Authors' contribution: Designed the study: MTY, NZJ and ARS. Supervise data collection: MTY. Guided analyses: NZJ and MTY. Analyzed the data: MTY. MTY wrote the first draft and other contributed to revisions. All authors have access to the data (including statistical reports and tables) and can take responsibility for the study.
Article first published online: 19 SEP 2012
Copyright © 2012 Wiley Periodicals, Inc.
American Journal of Industrial Medicine
Volume 56, Issue 4, pages 479–487, April 2013
How to Cite
Yousafzai, M. T., Siddiqui, A. R. and Janjua, N. Z. (2013), Health belief model to predict sharps injuries among health care workers at first level care facilities in rural Pakistan. Am. J. Ind. Med., 56: 479–487. doi: 10.1002/ajim.22117
Conflict of Interest: None
- Issue published online: 18 MAR 2013
- Article first published online: 19 SEP 2012
- Manuscript Accepted: 14 AUG 2012
- Aga Khan University, University Research Council. Grant Number: 082F41070199
- sharp injury;
- first level care facilities;
- health care workers;
- negative binomial regression;
- blood borne pathogens;
- universal precautions;
- standard precautions
We assessed the frequency and predictors of sharp injuries (SIs) among health care workers (HCWs) at first level care facilities (FLCF) in rural Pakistan.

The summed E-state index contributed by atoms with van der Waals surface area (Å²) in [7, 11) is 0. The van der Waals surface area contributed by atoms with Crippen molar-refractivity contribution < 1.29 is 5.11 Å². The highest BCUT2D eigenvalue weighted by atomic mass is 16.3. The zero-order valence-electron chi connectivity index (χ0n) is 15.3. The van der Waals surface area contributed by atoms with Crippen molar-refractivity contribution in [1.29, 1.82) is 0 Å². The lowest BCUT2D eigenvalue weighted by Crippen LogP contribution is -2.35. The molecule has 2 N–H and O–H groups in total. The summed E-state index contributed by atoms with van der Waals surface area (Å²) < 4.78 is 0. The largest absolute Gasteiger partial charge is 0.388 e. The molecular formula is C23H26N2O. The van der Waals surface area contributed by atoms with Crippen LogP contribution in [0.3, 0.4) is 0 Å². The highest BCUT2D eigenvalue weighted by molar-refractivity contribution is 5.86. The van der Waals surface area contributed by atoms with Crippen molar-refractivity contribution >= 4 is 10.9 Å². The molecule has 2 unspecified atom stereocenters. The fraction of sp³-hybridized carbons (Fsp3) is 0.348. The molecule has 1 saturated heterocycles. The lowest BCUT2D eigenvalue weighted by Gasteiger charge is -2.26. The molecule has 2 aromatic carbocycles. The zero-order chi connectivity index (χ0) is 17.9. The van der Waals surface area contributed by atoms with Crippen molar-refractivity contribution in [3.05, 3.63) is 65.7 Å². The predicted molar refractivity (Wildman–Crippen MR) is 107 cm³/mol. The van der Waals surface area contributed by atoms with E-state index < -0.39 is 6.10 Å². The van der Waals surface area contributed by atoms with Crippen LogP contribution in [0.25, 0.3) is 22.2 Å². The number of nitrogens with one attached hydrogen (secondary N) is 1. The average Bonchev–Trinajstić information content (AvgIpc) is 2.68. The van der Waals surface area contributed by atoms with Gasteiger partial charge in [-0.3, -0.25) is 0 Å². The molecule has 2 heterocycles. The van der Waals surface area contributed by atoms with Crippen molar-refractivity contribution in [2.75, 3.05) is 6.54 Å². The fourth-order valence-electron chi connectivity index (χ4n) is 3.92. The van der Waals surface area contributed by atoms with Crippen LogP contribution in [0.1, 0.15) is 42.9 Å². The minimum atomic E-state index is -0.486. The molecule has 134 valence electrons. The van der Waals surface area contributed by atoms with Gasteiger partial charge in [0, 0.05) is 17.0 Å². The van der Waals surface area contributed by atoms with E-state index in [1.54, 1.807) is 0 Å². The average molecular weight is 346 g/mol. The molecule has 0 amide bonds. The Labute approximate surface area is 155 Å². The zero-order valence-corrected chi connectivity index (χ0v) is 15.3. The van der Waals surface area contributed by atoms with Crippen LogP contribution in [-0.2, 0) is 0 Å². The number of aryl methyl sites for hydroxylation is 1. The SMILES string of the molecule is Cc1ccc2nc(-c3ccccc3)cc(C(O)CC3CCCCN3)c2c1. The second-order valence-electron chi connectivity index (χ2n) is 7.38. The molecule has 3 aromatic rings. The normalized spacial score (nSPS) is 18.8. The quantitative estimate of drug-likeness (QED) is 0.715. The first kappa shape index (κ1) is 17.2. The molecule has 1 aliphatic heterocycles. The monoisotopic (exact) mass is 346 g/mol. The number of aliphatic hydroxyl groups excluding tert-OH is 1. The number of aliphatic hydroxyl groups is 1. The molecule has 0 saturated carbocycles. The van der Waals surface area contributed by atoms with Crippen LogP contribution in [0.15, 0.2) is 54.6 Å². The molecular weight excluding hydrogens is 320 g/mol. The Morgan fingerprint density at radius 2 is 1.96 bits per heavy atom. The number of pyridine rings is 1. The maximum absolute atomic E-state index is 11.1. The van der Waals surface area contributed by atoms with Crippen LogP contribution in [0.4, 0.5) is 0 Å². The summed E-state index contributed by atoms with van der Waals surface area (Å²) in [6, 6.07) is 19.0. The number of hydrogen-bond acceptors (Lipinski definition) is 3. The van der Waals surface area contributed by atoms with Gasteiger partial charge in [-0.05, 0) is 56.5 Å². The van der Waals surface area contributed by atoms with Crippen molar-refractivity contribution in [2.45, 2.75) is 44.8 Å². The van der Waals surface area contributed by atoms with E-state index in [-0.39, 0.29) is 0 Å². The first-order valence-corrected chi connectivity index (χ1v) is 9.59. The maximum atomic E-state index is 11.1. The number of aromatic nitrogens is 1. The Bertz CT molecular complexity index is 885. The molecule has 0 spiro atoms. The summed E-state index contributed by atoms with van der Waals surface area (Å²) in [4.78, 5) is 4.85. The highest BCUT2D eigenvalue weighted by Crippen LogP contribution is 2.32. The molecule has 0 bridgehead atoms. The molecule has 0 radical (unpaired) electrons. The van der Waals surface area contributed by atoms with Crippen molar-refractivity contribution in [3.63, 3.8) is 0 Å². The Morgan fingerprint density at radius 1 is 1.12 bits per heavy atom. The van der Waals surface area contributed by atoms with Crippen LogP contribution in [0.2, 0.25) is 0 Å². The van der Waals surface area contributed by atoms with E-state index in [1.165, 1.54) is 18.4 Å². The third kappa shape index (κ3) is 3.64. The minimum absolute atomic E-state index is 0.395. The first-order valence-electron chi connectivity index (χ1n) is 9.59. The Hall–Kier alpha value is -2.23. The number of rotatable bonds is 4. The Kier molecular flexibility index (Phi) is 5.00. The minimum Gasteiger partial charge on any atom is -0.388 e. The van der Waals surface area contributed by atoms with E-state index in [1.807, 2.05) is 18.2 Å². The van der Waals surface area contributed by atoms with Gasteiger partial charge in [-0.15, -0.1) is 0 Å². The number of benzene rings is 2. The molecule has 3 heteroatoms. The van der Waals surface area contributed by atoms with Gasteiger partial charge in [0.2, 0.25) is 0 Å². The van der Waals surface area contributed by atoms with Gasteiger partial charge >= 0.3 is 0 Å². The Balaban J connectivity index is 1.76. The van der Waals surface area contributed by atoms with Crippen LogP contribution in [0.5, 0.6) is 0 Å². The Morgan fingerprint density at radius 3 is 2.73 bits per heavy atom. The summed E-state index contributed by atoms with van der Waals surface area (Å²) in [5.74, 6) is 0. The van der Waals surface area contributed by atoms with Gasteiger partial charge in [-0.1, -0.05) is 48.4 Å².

HCWs working at public clinic (PC), privately owned licensed practitioners' clinic (LPC) and non-licensed practitioners' clinic(NLC) were interviewed on universal precautions (UPs) and constructs of health belief model (HBM) to assess their association with SIs through negative-binomial regression.
From 365 clinics, 485 HCWs were interviewed. Overall annual rate of SIs was 192/100 HCWs/year; 78/100 HCWs among licensed prescribers, 191/100 HCWs among non-licensed prescribers, 248/100 HCWs among qualified assistants, and 321/100 HCWs among non-qualified assistants. Increasing knowledge score about bloodborne pathogens (BBPs) transmission (rate-ratio (RR): 0.93; 95%CI: 0.89–0.96), fewer years of work experience, being a non-licensed prescriber (RR: 2.02; 95%CI: 1.36–2.98) licensed (RR: 2.86; 9%CI: 1.81–4.51) or non-licensed assistant (RR: 2.78; 95%CI: 1.72–4.47) compared to a licensed prescriber, perceived barriers (RR: 1.06; 95%CI: 1.03–1.08), and compliance with UPs scores (RR: 0.93; 95%CI: 0.87–0.97) were significant predictors of SIs.
Improved knowledge about BBPs, compliance with UPs and reduced barriers to follow UPs could reduce SIs to HCWs. Am. J. Ind. Med. 56:479–487, 2013. © 2012 Wiley Periodicals, Inc.